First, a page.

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"Forsaken" egkataleipo, a word for ever sacred by the Saviour's cry on the cross
(Matt. 27: 46, its first occurrence), exceedingly precious by reason of the promise:
"I will never leave thee nor forsake thee" (Heb. 13: 5),
and solemn in its suggestiveness in its last occurrence "All men forsook me"
(II Tim. 4: 16), where Paul shared one aspect of his Saviour's rejection, the forsaking of
man, but was for ever spared the bitterness of being forsaken by his God. "Persecuted,
but not forsaken" (II Cor. 4: 9), is a summary of his life (II Tim. 3: 12; 4: 17).
There is an intensity about this word that should not be missed. Leipo means simply
"to leave", a meaning found in profane Greek but not in the N.T. where it has the sense of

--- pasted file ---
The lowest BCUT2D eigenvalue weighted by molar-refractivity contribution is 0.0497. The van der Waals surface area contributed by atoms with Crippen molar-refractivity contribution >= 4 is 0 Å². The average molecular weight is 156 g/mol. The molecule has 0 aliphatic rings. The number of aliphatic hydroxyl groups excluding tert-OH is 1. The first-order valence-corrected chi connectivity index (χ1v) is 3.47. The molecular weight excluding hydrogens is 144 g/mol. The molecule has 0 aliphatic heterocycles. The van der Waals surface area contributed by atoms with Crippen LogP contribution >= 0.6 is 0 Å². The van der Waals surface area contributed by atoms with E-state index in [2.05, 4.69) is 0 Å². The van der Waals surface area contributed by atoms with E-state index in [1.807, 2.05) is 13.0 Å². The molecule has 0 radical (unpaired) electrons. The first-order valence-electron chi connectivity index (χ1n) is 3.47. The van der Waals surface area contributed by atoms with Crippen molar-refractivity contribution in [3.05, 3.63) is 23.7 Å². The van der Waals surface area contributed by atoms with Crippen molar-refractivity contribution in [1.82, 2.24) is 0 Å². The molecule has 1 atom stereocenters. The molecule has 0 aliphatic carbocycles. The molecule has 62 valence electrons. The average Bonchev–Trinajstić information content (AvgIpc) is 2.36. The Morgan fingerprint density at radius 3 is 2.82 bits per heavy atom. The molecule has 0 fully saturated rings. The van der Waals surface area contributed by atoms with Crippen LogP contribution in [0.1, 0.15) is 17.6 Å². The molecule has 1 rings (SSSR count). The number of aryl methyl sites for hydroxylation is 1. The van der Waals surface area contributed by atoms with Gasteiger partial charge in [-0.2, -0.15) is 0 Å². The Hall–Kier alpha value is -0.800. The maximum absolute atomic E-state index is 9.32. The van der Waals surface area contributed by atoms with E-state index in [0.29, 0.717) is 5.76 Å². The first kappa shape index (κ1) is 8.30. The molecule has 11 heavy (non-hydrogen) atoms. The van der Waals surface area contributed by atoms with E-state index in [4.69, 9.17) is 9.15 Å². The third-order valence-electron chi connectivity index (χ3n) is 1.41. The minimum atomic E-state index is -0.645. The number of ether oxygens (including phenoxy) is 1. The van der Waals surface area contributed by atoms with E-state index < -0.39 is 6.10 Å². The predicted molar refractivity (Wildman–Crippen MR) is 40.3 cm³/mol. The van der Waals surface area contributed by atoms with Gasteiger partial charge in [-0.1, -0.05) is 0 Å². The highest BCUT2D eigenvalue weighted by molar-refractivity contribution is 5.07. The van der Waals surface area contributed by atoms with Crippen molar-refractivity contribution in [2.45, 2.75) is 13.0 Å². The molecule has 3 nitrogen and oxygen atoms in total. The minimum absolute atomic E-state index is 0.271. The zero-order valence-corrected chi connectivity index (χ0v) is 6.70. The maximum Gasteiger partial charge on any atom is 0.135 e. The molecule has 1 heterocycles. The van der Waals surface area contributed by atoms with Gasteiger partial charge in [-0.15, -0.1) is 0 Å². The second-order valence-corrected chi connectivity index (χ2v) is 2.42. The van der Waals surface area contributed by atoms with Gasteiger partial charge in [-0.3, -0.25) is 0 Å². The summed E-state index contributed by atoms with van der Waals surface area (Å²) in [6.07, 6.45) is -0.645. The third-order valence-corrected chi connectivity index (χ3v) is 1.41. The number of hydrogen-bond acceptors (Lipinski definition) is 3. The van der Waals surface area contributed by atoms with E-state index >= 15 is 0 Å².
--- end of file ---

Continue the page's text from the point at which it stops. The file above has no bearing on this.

"lacking", "wanting" or "destitution".
Kataleipo, a more intensive form, has the meaning "to leave" in the N.T. (Matt. 4: 13;
Titus 1: 5).
Egkataleipo however, "To leave in" means to desert.
"This word is particularly emphatical. Kataleipo is to leave, forsake; but this is more:
it is to forsake a person in distress, to leave him plunged in the deep mire" (Leigh).
And so Paul, encouraged as he was by the presence of the Lord and of His deliverance
(II Tim. 4: 17, 18), nevertheless longed to see the face of his son Timothy, if only for the
briefest moment. This is evident by the connective "for".
"Do thy diligence to come shortly unto me (no reference yet to cloke, books or
parchment, no reference yet to the advent of winter) FOR, Demas hath forsaken me,
. . . . . only Luke is with me."